What is the official language of Argentina?

Spanish.

What is Argentina's official currency?

Argentine Peso (updated Oct 2019)

Argentina is cash-orientated, although in Buenos Aires and main tourist centres cards are widely used. In remote areas you may find only cash is accepted. It’s best to take US Dollars cash and change these into Pesos within Argentina. This can be done at a Casa de Cambio (passport needed) and at some hotels. Many (mid-range and up) restaurants will also accept US Dollars for payment and give you change in Pesos. Tips are always paid in cash, even if you pay for a meal using a card.
Although ATMs are available in Argentina some clients have reported difficulties withdrawing cash so it’s best not to rely on them. Local ATM fees can be high and the amount you can withdraw is usually much lower than in the UK. When using an ATM with a debit card you may be offered a choice of account type from which to make your withdrawal. Select ‘credit card’ (not ‘checking account’ or ‘savings account’ options).
Check your insurance limit for carrying cash and avoid having lots of Pesos left over: these are accepted at the duty-free shop in Buenos Aires airport but outside of Argentina it’s hard to exchange unwanted Pesos.

What's the time difference between Argentina and UK?

GMT -3 hrs. Sometimes daylight saving is observed in the summer, from Sep/Oct to early Mar, but not every year.

Which other countries combine well with Argentina?

Chile, accessing the country by crossing the Andes over one of several scenic passes: from Salta in the northwest to the Atacama Desert, from Mendoza to Santiago, via the lakes crossing from Bariloche to Puerto Varas in the lake district and from El Calafate to Torres del Paine in Patagonia; Brazil, via the land crossing at Iguazú.

What are the festivals and other cultural or sporting events in Argentina?

Tango Festival: Buenos Aires, August.
Polo Open: Buenos Aires province, weekends in November.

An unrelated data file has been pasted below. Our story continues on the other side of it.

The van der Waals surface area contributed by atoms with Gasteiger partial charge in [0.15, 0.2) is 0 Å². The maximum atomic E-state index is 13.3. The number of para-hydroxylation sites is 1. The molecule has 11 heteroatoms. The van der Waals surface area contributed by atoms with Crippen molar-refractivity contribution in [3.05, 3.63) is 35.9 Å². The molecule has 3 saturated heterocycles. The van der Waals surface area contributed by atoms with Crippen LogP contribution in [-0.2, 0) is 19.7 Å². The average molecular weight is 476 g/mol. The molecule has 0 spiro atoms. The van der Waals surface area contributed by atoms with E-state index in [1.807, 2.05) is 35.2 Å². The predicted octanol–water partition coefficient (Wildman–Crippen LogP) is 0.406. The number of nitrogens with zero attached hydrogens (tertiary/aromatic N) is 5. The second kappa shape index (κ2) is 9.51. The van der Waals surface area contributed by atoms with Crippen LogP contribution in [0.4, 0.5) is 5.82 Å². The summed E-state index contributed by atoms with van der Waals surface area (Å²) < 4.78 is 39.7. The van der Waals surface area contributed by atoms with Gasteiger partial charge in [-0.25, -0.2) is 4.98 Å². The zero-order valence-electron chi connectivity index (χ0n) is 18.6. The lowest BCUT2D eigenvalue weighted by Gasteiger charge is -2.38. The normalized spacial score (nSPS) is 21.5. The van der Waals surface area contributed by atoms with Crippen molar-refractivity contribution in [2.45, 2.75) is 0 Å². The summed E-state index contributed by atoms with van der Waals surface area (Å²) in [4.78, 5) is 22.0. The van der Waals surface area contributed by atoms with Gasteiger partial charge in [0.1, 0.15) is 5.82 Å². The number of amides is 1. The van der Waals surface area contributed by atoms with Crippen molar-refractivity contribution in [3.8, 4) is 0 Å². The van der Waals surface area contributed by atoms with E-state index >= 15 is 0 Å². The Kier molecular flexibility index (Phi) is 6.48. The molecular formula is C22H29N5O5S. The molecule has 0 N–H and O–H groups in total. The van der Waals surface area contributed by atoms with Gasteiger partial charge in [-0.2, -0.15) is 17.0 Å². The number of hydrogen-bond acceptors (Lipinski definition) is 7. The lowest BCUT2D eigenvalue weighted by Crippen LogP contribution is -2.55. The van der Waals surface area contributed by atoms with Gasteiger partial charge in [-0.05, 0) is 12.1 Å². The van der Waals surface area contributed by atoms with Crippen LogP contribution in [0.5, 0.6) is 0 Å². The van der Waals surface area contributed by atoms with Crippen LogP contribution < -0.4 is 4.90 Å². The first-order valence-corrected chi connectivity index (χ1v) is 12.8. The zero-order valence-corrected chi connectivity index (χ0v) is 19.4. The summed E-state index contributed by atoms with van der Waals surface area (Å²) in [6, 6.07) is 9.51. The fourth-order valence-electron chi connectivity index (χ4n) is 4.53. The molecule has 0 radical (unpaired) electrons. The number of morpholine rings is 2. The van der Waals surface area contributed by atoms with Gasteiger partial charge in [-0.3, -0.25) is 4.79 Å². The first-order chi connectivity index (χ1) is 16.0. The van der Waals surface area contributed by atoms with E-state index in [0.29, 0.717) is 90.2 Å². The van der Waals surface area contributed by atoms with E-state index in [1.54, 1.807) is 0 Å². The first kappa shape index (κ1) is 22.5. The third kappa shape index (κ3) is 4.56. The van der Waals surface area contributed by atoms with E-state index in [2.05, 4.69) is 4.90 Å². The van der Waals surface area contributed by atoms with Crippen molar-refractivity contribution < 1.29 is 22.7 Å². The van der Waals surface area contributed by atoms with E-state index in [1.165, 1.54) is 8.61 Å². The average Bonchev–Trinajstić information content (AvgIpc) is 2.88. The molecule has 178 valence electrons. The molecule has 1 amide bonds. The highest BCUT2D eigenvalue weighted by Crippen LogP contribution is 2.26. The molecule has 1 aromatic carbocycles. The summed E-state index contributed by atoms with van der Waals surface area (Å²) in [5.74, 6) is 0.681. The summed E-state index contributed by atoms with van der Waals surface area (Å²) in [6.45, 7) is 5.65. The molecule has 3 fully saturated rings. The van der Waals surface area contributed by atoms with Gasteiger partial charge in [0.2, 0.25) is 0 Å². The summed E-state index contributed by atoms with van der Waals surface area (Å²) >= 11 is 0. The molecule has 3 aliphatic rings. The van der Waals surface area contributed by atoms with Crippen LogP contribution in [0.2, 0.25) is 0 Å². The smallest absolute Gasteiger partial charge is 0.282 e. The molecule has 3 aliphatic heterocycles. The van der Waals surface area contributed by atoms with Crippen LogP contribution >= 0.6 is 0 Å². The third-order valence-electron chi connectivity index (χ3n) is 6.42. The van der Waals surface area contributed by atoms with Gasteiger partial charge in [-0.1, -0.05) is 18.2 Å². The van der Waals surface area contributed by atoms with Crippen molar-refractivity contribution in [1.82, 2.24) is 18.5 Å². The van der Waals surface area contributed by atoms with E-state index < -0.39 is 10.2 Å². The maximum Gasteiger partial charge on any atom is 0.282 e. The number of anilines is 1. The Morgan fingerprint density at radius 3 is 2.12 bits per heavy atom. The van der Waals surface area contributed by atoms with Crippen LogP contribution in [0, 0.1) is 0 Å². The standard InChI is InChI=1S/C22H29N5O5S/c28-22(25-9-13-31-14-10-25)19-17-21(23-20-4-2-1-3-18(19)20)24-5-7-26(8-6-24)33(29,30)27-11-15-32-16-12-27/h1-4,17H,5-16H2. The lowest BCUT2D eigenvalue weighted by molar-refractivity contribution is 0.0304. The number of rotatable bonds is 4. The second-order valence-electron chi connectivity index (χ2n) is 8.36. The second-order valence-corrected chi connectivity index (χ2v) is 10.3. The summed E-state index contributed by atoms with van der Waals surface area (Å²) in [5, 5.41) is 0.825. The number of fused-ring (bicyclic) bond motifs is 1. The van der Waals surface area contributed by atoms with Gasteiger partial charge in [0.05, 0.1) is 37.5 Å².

Gaucho Festivals: The pampas, early November.

How do I adapt to the altitude in Argentina?

Whilst a typical holiday in Patagonia presents no challenges with altitude, Argentina’s north-western provinces offer a taste of the high Andes with some spectacular road trips on offer. Travel to high altitude can cause mountain sickness and even if you feel fighting fit it’s important to take things easy and stay hydrated (drink plenty of water, avoiding alcohol and caffeine) as you get used to the thin, dry air. You may initially notice a headache, dizziness or breathlessness and this usually improves with acclimatisation. If you are pregnant or taking the contraceptive pill, have a medical condition such as heart or lung condition, anaemia, asthma, high blood pressure you should seek the advice of your GP before booking.  We also recommend you check your travel insurance covers travel to high altitude.  If you’re taking the family, remember small children may be less capable of communicating altitude-related symptoms effectively: keep an eye on them too. Rest assured we will plan your itinerary carefully, taking into account any time spent at altitude. If you have any questions or concerns about altitude please speak to your travel expert.

Further advice on travel to altitude is available on www.travelhealthpro.org.uk